Two terrific options for two very different sensibilities head your local Sundance screening options: one a wild buddy comedy, the other a poignant romance. ---
“You certain are an unconventional police officer,” says FBI agent Wendell (Don Cheadle) to Sgt. Gerry Boyle (Brendan Gleeson), a cop in the Western Ireland village of Connemara in The Guard. And the only fitting response is, “No freaking kidding.” There’s a bit of a mismatched-buddy-cop vibe to writer/director John Michael McDonagh’s hilarious story, as no-nonsense Wendell—visiting to assist in an international drug trafficking investigation—spars with Boyle, the local law who isn’t averse to grabbing and downing a tab of acid from the scene of an accident.
But the crime thriller elements are almost a distraction to what’s really the focal point here: a comedic character piece that lets Gleeson unleash law-enforcement anarchy in a terrific performance fueled by McDonagh’s tart dialogue. While the trio of drug dealers (including Liam Cunningham and Mark Strong) have their moments as well, sharing philosophical quotes or fuming over cops who don’t understand the niceties of getting paid off to look the other way, the crime elements often feel like the stuff that has to be here to give us an excuse to spend time with this funny, frisky, thoroughly unconventional cop. With this many laughs as part of the experience, no excuse is actually required. ------------------------------------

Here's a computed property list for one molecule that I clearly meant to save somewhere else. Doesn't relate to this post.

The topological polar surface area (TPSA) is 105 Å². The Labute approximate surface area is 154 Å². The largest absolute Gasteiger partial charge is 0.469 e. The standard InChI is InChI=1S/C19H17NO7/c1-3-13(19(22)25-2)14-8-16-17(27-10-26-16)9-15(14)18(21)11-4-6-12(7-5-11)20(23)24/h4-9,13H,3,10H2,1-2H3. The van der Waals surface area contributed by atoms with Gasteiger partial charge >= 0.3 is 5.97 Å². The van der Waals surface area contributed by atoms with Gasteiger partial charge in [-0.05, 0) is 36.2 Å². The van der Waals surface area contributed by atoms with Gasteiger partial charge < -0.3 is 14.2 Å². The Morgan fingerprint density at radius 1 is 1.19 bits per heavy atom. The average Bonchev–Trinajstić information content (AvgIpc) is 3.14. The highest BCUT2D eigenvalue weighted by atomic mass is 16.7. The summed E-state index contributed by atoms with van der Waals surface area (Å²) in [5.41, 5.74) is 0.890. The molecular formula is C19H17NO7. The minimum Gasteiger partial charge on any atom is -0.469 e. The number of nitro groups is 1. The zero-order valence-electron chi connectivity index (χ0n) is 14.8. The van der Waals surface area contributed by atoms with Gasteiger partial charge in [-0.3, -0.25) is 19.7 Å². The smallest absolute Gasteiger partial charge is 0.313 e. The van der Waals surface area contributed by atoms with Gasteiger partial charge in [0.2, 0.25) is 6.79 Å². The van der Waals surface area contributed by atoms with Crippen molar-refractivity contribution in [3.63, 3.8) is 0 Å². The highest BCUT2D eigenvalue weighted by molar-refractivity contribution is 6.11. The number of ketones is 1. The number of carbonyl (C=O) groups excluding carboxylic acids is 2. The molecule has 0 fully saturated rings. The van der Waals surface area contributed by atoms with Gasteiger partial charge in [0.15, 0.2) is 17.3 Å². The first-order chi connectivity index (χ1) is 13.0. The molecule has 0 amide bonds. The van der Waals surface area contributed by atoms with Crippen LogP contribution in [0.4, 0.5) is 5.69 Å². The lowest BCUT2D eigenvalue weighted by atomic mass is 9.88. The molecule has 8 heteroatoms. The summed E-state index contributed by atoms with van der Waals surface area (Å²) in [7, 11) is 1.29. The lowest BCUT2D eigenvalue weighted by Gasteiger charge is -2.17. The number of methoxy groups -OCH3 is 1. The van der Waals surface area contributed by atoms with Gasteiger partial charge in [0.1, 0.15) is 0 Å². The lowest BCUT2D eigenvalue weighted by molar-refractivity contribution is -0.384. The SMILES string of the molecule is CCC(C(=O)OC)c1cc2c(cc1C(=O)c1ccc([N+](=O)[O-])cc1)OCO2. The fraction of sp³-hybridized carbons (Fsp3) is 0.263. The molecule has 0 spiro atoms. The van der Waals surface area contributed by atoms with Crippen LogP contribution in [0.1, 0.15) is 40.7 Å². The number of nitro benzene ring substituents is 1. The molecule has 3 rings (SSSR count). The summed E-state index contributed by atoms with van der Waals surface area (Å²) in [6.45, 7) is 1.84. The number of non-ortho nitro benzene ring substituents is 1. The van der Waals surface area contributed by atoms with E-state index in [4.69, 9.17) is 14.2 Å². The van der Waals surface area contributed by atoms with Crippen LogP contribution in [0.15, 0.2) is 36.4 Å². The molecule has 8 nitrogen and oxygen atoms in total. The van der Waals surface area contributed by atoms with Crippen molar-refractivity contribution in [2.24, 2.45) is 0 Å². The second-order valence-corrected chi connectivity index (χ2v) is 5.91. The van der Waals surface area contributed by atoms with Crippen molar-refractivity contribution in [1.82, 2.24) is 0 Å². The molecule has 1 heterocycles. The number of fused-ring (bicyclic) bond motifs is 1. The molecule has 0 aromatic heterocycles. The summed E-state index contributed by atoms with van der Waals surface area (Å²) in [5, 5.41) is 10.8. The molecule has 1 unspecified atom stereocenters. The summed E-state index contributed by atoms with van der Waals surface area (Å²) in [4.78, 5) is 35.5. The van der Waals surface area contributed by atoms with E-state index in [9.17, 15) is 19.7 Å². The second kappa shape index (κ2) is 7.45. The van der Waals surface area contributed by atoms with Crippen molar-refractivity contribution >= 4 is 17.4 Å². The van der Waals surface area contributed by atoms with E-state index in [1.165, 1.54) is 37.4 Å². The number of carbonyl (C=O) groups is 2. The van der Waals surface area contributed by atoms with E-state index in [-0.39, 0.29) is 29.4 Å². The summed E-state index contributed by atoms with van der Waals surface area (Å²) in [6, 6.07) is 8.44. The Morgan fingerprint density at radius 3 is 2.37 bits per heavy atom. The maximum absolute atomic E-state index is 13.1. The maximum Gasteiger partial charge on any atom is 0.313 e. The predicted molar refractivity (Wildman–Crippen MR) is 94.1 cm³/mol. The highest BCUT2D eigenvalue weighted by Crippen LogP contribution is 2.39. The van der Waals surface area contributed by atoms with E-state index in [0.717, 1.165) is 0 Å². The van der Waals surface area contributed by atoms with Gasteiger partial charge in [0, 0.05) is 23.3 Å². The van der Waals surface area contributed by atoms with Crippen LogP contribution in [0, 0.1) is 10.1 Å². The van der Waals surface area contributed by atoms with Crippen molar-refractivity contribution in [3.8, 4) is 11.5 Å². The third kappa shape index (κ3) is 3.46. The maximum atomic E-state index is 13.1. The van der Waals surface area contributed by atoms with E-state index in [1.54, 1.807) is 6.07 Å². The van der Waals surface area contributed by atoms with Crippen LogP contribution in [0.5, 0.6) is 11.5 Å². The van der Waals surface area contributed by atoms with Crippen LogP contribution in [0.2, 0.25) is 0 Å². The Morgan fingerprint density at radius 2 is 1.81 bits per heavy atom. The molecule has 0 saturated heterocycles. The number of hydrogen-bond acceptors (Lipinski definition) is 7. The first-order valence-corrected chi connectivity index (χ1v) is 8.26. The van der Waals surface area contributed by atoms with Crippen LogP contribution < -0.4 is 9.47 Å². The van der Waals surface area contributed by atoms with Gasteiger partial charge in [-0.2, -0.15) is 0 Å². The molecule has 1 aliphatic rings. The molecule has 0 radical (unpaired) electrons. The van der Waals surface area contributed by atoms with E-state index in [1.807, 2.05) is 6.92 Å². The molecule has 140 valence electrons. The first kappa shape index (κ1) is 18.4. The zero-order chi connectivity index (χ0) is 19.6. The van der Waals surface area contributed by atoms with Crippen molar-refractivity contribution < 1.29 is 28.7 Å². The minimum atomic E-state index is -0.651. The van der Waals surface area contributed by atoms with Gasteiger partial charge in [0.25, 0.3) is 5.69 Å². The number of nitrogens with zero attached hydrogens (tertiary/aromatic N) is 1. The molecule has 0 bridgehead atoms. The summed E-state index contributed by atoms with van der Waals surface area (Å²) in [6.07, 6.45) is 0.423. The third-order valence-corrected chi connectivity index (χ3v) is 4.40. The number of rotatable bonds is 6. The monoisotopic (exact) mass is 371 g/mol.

Full disclosure: Long-distance relationships have pretty much defined my romantic life, both with happy and unhappy endings. And director/co-writer Drake Doremus gets so many things piercingly perfect in his little heartbreaker Like Crazy. As college seniors, Jacob (Anton Yelchin) and Anna (Felicity Jones) share a perfect first date that turns into a passionate romance. Anna is British, and her visa will expire at graduation, but only doing something crazy—like overstaying that visa by two months to spend more time together—could eventually come between them.
From the outset, Yelchin and Jones turn in performances that capture what will make this connection both perfect and perhaps doomed. And Doremus makes choice after choice that finds the idea focus, including choosing never to show the couple making love. The result is a film full of tiny perfections: the sense of disconnection that comes from separation; the inevitable doubts and suspicions; the way some things can continue just because you want so badly for them to work. It’s a movie to fall in love with, because of the way it conveys a certain kind of love.